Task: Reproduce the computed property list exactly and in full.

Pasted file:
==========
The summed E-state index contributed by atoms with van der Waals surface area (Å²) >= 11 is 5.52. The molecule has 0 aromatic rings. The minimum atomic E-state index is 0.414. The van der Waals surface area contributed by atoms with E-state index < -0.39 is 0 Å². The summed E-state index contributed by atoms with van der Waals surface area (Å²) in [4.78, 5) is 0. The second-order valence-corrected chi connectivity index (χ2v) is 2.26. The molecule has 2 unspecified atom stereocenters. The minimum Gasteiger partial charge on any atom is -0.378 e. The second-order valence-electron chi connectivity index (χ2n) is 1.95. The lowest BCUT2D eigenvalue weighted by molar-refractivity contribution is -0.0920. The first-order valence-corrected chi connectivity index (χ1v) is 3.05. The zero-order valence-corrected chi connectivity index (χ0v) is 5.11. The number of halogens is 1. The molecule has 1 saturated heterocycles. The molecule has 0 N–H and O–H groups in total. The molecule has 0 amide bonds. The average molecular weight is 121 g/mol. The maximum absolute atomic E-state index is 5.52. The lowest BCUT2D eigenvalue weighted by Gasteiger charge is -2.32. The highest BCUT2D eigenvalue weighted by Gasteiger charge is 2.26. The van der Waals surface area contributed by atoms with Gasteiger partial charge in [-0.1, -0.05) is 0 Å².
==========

The summed E-state index contributed by atoms with van der Waals surface area (Å²) >= 11 is 5.52. The molecule has 0 aromatic rings. The minimum atomic E-state index is 0.414. The van der Waals surface area contributed by atoms with E-state index < -0.39 is 0 Å². The summed E-state index contributed by atoms with van der Waals surface area (Å²) in [4.78, 5) is 0. The second-order valence-corrected chi connectivity index (χ2v) is 2.26. The molecule has 2 unspecified atom stereocenters. The minimum Gasteiger partial charge on any atom is -0.378 e. The second-order valence-electron chi connectivity index (χ2n) is 1.95. The lowest BCUT2D eigenvalue weighted by molar-refractivity contribution is -0.0920. The first-order valence-corrected chi connectivity index (χ1v) is 3.05. The zero-order valence-corrected chi connectivity index (χ0v) is 5.11. The number of halogens is 1. The molecule has 1 saturated heterocycles. The molecule has 0 N–H and O–H groups in total. The molecule has 0 amide bonds. The average molecular weight is 121 g/mol. The maximum absolute atomic E-state index is 5.52. The lowest BCUT2D eigenvalue weighted by Gasteiger charge is -2.32. The highest BCUT2D eigenvalue weighted by Gasteiger charge is 2.26. The van der Waals surface area contributed by atoms with Gasteiger partial charge in [-0.1, -0.05) is 0 Å².